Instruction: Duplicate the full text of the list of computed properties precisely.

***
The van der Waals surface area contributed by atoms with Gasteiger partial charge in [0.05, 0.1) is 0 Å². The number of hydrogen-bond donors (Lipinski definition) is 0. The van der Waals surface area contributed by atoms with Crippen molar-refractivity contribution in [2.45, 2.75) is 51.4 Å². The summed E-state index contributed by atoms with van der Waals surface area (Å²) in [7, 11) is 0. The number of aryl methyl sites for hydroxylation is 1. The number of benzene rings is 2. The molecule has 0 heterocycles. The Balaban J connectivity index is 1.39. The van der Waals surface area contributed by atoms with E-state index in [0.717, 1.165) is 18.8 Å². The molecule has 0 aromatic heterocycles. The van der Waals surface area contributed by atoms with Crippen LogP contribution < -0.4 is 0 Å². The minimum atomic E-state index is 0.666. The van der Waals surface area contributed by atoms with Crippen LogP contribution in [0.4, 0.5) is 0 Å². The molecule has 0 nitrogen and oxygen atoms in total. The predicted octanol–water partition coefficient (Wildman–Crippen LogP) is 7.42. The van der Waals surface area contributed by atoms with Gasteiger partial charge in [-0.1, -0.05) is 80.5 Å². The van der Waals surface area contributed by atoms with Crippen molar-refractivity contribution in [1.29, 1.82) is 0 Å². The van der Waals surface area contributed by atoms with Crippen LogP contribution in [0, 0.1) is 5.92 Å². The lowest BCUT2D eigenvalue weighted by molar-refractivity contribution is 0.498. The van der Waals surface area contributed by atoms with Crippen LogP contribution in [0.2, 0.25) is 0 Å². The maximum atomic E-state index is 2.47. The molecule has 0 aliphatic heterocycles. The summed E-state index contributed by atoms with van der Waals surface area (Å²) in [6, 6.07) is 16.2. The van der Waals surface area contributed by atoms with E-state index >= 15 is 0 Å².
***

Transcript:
The van der Waals surface area contributed by atoms with Gasteiger partial charge in [0.05, 0.1) is 0 Å². The number of hydrogen-bond donors (Lipinski definition) is 0. The van der Waals surface area contributed by atoms with Crippen molar-refractivity contribution in [2.45, 2.75) is 51.4 Å². The summed E-state index contributed by atoms with van der Waals surface area (Å²) in [7, 11) is 0. The number of aryl methyl sites for hydroxylation is 1. The number of benzene rings is 2. The molecule has 0 heterocycles. The Balaban J connectivity index is 1.39. The van der Waals surface area contributed by atoms with E-state index in [0.717, 1.165) is 18.8 Å². The molecule has 0 aromatic heterocycles. The van der Waals surface area contributed by atoms with Crippen LogP contribution < -0.4 is 0 Å². The minimum atomic E-state index is 0.666. The van der Waals surface area contributed by atoms with Crippen LogP contribution in [0.4, 0.5) is 0 Å². The molecule has 0 nitrogen and oxygen atoms in total. The predicted octanol–water partition coefficient (Wildman–Crippen LogP) is 7.42. The van der Waals surface area contributed by atoms with Gasteiger partial charge in [-0.1, -0.05) is 80.5 Å². The van der Waals surface area contributed by atoms with Crippen molar-refractivity contribution in [1.29, 1.82) is 0 Å². The van der Waals surface area contributed by atoms with Crippen LogP contribution in [0, 0.1) is 5.92 Å². The lowest BCUT2D eigenvalue weighted by molar-refractivity contribution is 0.498. The van der Waals surface area contributed by atoms with Crippen LogP contribution in [0.2, 0.25) is 0 Å². The maximum atomic E-state index is 2.47. The molecule has 0 aliphatic heterocycles. The summed E-state index contributed by atoms with van der Waals surface area (Å²) in [6, 6.07) is 16.2. The van der Waals surface area contributed by atoms with E-state index >= 15 is 0 Å².